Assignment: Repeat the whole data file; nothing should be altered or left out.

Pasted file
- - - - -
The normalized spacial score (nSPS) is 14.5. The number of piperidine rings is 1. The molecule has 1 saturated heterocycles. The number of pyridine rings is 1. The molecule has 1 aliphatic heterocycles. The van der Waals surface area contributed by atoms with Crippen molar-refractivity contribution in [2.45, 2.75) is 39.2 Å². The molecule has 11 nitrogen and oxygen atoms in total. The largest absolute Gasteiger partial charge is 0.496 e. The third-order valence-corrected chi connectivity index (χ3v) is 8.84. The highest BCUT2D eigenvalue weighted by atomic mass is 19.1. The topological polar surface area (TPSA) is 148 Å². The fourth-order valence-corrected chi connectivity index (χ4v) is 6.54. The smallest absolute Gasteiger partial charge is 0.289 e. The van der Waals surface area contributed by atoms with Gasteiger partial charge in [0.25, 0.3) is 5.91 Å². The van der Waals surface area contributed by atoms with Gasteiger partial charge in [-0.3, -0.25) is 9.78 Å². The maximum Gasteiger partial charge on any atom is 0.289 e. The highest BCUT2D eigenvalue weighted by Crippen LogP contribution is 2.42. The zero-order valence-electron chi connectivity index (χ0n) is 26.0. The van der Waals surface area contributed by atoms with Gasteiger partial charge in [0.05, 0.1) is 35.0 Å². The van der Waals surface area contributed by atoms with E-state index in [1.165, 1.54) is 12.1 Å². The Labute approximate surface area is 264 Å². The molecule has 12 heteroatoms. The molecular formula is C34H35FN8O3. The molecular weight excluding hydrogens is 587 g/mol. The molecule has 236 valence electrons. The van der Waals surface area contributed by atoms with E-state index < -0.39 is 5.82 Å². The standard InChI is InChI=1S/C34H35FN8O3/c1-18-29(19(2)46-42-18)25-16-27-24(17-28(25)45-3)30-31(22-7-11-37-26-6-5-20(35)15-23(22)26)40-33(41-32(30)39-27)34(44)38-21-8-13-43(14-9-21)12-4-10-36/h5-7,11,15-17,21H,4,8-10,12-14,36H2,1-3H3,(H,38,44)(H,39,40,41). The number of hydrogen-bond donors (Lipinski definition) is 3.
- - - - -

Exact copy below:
The normalized spacial score (nSPS) is 14.5. The number of piperidine rings is 1. The molecule has 1 saturated heterocycles. The number of pyridine rings is 1. The molecule has 1 aliphatic heterocycles. The van der Waals surface area contributed by atoms with Crippen molar-refractivity contribution in [2.45, 2.75) is 39.2 Å². The molecule has 11 nitrogen and oxygen atoms in total. The largest absolute Gasteiger partial charge is 0.496 e. The third-order valence-corrected chi connectivity index (χ3v) is 8.84. The highest BCUT2D eigenvalue weighted by atomic mass is 19.1. The topological polar surface area (TPSA) is 148 Å². The fourth-order valence-corrected chi connectivity index (χ4v) is 6.54. The smallest absolute Gasteiger partial charge is 0.289 e. The van der Waals surface area contributed by atoms with Gasteiger partial charge in [0.25, 0.3) is 5.91 Å². The van der Waals surface area contributed by atoms with Gasteiger partial charge in [-0.3, -0.25) is 9.78 Å². The maximum Gasteiger partial charge on any atom is 0.289 e. The highest BCUT2D eigenvalue weighted by Crippen LogP contribution is 2.42. The zero-order valence-electron chi connectivity index (χ0n) is 26.0. The van der Waals surface area contributed by atoms with Gasteiger partial charge in [0.05, 0.1) is 35.0 Å². The van der Waals surface area contributed by atoms with E-state index in [1.165, 1.54) is 12.1 Å². The Labute approximate surface area is 264 Å². The molecule has 12 heteroatoms. The molecular formula is C34H35FN8O3. The molecular weight excluding hydrogens is 587 g/mol. The molecule has 236 valence electrons. The van der Waals surface area contributed by atoms with E-state index < -0.39 is 5.82 Å². The standard InChI is InChI=1S/C34H35FN8O3/c1-18-29(19(2)46-42-18)25-16-27-24(17-28(25)45-3)30-31(22-7-11-37-26-6-5-20(35)15-23(22)26)40-33(41-32(30)39-27)34(44)38-21-8-13-43(14-9-21)12-4-10-36/h5-7,11,15-17,21H,4,8-10,12-14,36H2,1-3H3,(H,38,44)(H,39,40,41). The number of hydrogen-bond donors (Lipinski definition) is 3.